Maslow opined that needs are ever changing with time. Similarly, individuals change their goals and re-examine their activities in accordance to the changing needs. In essence, unsatisfying need is like a ‘magnet’ that attracts desire and willingness to satisfy the underlying needs (Singh and Bahera 2016, p.43). Once a given is satisfied, it is ‘demagnetised,’ after which it no longer considered as a substantive motivator. According to Maslow, five significant hierarchy needs exist within every individual (Latham, 2018, p.31). The first need is psychological, which includes sex, thirst, shelter, and other bodily needs. The second need is safety, which is security and protection from emotional and physical harm. At the third position is social— belongingness, friendship, and affection. The fourth need is esteem— autonomy, self-respect, attention, and recognition— and last need is self-actualization, which represents the drive to accomplish what one is capable of doing like growth and self-fulfilment. The first and the second needs are referred as “lower order needs” while the third, fourth, and fifth are referred as “higher order needs.” Ideally, higher order needs are requires internal satisfaction while lower order needs require external satisfaction (Latham 2018, p.74).
Needs not only initiate but also sustain forces of behaviour. Additionally, needs directly influence an individual’s actions and thoughts. The aim of individuals’ behaviour is to satisfy their set of needs at a given time. Moreover, there is a wants-objectives-behaviour chain that dictates that any method of conceptualizing motivation should first address human wants/needs (Mcreynolds 2012, p.56). The Need Hierarchy Theory arranges the needs in order of prepotency, which means that a person should fulfil a lower need before satisfying a higher need.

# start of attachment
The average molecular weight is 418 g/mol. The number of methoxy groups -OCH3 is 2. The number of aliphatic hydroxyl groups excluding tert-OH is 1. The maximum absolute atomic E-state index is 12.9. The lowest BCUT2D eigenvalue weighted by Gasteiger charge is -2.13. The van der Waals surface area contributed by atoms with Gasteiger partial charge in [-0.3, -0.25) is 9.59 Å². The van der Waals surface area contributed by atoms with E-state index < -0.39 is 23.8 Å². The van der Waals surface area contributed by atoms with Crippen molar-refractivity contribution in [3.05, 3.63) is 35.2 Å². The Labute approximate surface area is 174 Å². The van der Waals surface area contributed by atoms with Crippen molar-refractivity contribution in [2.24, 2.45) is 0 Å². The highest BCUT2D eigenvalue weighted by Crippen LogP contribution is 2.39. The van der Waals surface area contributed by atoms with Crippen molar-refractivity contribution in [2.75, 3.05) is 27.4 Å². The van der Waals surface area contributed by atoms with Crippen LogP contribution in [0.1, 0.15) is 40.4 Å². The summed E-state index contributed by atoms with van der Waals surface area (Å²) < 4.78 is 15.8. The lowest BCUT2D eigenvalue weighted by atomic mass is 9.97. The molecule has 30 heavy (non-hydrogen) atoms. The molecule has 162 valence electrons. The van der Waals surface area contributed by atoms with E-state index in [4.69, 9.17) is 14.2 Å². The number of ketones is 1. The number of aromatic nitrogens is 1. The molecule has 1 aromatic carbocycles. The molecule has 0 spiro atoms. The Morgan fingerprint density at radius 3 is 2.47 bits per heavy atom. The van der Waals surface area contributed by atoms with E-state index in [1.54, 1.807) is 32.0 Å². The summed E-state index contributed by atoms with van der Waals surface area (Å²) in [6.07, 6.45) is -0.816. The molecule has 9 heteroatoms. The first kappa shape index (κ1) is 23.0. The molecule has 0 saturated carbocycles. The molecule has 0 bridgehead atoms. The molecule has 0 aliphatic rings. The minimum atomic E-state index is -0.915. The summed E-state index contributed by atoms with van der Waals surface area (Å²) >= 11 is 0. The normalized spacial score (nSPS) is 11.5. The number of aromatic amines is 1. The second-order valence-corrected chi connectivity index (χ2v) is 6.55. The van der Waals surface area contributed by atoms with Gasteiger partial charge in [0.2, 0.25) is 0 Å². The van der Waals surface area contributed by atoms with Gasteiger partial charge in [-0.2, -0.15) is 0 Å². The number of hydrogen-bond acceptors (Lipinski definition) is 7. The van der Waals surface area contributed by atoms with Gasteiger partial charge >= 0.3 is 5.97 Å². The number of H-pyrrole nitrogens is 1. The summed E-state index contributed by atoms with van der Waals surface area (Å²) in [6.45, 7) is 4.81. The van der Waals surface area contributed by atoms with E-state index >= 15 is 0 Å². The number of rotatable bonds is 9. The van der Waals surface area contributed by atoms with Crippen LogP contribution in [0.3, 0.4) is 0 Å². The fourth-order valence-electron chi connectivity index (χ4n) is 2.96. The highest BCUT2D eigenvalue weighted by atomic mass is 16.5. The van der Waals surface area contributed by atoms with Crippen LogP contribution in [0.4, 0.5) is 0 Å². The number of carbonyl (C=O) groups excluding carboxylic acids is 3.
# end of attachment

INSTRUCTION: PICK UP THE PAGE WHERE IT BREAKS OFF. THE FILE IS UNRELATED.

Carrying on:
Psychological needs are quintessentially basic and recurring. They are powerful and cannot have to be satisfied, otherwise they divert attention from everything an individual is doing. Organizations plays a major in satisfying psychological needs through adequate compensation, provision of housing facilities, and subsidized lunch programs (Ryan and Deci 2017, p.52). Once psychological needs are addressed, higher level of needs will be source of motivation. Individuals tend to satisfy their security or safety needs by joining labour unions, as well as enrolling in insurance and pension programs. Usually, organizations satisfy security needs by supporting healthcare insurance plans and fringe benefits— in order to motivate employees. On social needs, organizations tend to address employees’ needs by allowing social interactions during tea breaks, sports, and other recreational programs (Ryan and Deci 2017, p.69). Satisfaction of social needs gives provides meaning to work life. After satisfying social needs, ego needs emerge as motivator. Ego needs may emanate from internal environment, for instance, when one is seeking self-respect through recognition. External recognition emerges from accomplishment or seeking appreciation for individual’s deeds. Organizations satisfy ego needs to motivate individuals’ competence, confidence, capability, and adequacy. These needs, unlike lower order needs, cannot be fully or are rarely satisfied. Self-actualization needs are at the highest level (Meyer 2016, p232). Organizations tend to motivate employees by satisfying self-actualization needs through training and development, offering career opportunities, and encouraging creativity and innovation (Byrne, 2015, p.107).
However, critics of hierarchy-motivational theory argue that the underlying need categories seem to overlap. In addition, there is no clear evidence of higher and lower needs. Besides, recent studies show that satisfaction of one need does not give rise diminishes the motivation of that need. Therefore, Maslow need classification is arbitrary and somewhat artificial. Nevertheless, the hierarchy model enables managers to motivate employees through a number of incentives (Latham 2018, p.81).